Merrill Lynch v. Manning is a victory for state courts. It’s just complicated to explain how.

Per a general federal court jurisdiction statute, Section 1331, federal courts have jurisdiction over all civil lawsuits “arising under” federal law. Section 27 of the Securities Exchange Act provides federal court jurisdiction for all suits “brought to enforce” the Exchange Act.  

In Merrill Lynch v. Manning the Supreme Court held that “arising under” and “brought to enforce” mean the same thing. If a lawsuit, involving violating securities law, such as the one in this case, only includes state law claims that don’t necessarily raise federal issues that lawsuit doesn’t “arise under” federal law. Per the Court’s opinion it also therefore isn’t “brought to enforce” the Exchange Act and must be heard in state court.

In Franchise Tax Board of California v. Hyatt the Supreme Court held 6-2 that the Constitution’s Full Faith and Credit Clause requires state courts to apply a damages cap, which applies to the state, to  foreign states and local governments sued in its court.

The State and Local Legal Center filed an amicus brief in this case asking the Court to reach this result. State and local governments are frequently sued out-of-state and will benefit if other states’ immunities apply to them.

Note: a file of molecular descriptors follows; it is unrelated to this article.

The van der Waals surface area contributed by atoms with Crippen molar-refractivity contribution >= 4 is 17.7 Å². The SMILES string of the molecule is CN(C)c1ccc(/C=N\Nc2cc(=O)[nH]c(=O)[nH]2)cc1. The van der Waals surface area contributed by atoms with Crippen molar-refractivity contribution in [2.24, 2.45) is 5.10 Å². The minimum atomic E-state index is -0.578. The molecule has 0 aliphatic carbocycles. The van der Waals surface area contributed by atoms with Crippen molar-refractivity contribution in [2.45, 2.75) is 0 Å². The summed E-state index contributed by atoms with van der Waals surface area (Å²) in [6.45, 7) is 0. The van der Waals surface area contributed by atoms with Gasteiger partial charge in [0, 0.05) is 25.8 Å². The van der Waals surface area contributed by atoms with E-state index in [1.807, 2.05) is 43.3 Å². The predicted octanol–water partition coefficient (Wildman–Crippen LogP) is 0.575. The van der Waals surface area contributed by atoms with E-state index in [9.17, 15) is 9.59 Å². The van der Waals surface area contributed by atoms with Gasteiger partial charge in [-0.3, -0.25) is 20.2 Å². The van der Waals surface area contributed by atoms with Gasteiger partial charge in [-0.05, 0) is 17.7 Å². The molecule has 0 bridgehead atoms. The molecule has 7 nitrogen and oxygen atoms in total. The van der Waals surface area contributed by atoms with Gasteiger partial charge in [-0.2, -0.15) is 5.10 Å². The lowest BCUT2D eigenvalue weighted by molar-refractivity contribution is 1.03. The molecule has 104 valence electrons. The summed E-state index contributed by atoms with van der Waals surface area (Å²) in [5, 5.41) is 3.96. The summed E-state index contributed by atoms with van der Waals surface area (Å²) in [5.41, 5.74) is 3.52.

In the words of the Colorado Supreme Court, two fundamental tenets of our judicial system are at odds with each other in Pena-Rodriguez v. Colorado:  protecting the secrecy of jury deliberations and ensuring a defendant’s constitutional right to an impartial jury.

Most states, including Colorado, and the federal government have a “no-impeachment” rule which prevents jurors from testifying after a verdict about what happened during deliberations with limited exceptions that do not include that a juror expressed racial bias.

Perhaps the Supreme Court’s midterm has come and gone. The Court will only hear argument in 10 more cases and the term will end June 30. But the Court has issued decisions in less than half of the cases of the term so far. So now might be just the time to take stock of the Supreme Court’s term as it relates to the states.

The Court has already decided two big cases and has four more left to go. Only one of the six big cases (involving the Affordable Care Act birth control mandate) will have no direct impact on the states.

CSG Midwest
More than a half-century ago, some unpopular political maneuvering in Kansas caused voters there to create one of the nation’s more unique structures for appointing judges to a state supreme court. That change purposefully reined in the nomination powers of state elected officials, namely the governor.
Over the past few years, the legislative and executive branches have been exploring ideas to get some of that authority back.
“Kansas is the only state in the country where the selection of supreme court justices is controlled by a handful of lawyers,” Gov. Sam Brownback said in his annual State of the State address this year.